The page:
The best thermal bags are designed to stop heat transfer, whether that means stopping your meatball sub from dropping in temperature or preventing your Coors Light from reaching Rocky Mountain high heat levels. And Yeti’s packable Daytrip Lunch Box provides all the versatility you need in a business and pleasure cooler bag. The 8.75-inch by 5.75-inch by 8.75-inch foldable bag has a closing hook that allows you to change its shape—from a standup lunch sack down to nearly flat. The Daytrip is a thermal bag lined with lightweight closed-cell foam, and it snaps closed with magnets for a tight seal.

Best budget: Coleman Soft Cooler Bag



Even on 90-degree Fahrenheit days, this Coleman soft cooler bag can keep 30 cans cold for 24 hours, because it has heat-welded leakproof seams and robust insulation. While hardly bulletproof, the nylon exterior has an antimicrobial lining designed to keep out odor, mold, mildew, and fungus. Plus, the ripstop fabric is made to prevent tears. That’s plenty of protection for a budget buy. The soft cooler bag also features side handles and an adjustable shoulder strap for easy transport, plus a front pocket to store your keys or bottle opener.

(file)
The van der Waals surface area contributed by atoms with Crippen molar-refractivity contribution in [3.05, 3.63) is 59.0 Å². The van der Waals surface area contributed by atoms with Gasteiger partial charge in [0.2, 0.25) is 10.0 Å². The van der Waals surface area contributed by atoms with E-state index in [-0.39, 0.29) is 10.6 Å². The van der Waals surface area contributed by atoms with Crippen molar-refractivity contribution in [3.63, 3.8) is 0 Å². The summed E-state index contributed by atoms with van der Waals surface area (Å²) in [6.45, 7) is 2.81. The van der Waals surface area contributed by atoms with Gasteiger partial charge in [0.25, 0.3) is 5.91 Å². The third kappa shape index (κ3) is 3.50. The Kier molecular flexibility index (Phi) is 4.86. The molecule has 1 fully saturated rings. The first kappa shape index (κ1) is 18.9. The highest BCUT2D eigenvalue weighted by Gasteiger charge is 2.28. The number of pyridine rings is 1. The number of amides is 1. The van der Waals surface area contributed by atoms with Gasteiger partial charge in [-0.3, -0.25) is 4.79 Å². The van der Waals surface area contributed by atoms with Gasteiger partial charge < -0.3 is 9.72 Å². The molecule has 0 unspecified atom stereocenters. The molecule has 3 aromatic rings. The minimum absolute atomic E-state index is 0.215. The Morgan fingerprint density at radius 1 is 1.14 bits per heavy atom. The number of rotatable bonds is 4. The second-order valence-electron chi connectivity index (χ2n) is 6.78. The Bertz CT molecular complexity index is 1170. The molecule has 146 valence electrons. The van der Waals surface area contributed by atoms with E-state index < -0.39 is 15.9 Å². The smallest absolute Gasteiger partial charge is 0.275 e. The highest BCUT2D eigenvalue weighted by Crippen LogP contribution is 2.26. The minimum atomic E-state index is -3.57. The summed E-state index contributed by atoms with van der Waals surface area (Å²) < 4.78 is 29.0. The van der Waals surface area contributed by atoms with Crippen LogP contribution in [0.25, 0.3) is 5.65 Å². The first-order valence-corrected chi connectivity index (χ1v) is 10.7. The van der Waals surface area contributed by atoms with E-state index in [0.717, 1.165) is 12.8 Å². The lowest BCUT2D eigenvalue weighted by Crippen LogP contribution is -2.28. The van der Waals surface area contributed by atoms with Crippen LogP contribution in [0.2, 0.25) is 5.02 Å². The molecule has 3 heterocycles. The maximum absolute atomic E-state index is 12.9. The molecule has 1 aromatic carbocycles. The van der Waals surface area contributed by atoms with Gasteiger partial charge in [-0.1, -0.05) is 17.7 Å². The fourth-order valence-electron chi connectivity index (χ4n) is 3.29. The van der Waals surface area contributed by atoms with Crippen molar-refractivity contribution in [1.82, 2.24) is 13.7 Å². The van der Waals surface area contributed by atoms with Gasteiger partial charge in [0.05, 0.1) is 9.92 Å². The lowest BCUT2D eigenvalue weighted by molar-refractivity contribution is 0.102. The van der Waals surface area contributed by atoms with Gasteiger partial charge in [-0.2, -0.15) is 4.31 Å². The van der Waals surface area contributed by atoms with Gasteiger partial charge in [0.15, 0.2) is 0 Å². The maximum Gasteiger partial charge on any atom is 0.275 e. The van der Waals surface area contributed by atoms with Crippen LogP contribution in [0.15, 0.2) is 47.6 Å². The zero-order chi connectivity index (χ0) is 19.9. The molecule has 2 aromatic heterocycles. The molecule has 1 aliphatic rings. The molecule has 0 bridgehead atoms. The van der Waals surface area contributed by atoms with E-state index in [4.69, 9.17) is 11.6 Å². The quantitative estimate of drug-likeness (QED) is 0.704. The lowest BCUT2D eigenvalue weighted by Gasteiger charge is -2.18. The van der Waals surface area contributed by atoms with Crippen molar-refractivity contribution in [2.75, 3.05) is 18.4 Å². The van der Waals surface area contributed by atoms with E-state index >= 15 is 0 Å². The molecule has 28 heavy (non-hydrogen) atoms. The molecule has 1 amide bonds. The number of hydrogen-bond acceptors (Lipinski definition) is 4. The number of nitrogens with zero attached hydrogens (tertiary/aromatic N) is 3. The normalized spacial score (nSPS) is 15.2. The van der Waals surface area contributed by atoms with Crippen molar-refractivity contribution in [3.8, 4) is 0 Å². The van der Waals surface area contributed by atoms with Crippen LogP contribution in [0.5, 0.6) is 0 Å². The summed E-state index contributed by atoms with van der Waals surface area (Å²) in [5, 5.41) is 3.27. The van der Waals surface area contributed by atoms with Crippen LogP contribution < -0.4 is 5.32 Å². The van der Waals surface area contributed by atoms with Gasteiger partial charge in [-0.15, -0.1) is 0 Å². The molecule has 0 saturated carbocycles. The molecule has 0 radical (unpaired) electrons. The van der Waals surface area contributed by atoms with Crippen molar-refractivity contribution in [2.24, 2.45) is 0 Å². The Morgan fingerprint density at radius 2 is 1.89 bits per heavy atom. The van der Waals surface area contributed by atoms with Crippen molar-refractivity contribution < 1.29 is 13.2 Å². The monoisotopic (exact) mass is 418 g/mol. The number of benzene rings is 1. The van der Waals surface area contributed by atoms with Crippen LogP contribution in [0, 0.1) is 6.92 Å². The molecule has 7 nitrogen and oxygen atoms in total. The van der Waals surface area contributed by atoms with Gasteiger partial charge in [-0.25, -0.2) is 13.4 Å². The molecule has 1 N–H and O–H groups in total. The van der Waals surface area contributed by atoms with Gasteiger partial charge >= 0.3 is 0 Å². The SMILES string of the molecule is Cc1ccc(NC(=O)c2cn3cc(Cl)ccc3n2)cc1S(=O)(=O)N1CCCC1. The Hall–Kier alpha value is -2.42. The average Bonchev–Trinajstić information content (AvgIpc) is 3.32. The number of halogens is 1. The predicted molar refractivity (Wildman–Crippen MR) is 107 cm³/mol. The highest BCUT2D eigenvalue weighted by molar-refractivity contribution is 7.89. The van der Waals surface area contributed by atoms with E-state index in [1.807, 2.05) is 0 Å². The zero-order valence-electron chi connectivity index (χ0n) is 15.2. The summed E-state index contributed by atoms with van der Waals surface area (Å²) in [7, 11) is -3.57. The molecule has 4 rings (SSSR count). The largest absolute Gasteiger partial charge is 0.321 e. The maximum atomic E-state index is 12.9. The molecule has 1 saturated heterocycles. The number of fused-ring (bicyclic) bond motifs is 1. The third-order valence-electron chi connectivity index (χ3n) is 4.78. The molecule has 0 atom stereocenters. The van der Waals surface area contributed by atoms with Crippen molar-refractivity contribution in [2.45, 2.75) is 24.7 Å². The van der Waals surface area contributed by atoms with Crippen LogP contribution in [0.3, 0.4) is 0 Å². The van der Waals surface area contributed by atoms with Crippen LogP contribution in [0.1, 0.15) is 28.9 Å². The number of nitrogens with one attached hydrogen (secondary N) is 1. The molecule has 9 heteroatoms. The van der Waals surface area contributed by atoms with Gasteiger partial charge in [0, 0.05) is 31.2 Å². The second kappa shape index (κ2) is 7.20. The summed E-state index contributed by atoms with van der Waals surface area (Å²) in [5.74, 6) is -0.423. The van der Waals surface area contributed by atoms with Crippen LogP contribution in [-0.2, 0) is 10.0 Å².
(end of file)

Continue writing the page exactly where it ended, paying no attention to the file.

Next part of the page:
What to consider when shopping for the best cooler bags

No matter if you need them for play or work, the best cooler bags have one main job—maintain your food’s temperature. Bags accomplish this through insulation, leakproof seams, and other features. Just in time for you to pack that picnic, we’ve unpacked what you need to look for in a cooler bag.

How do cooler bags keep food cold, anyway?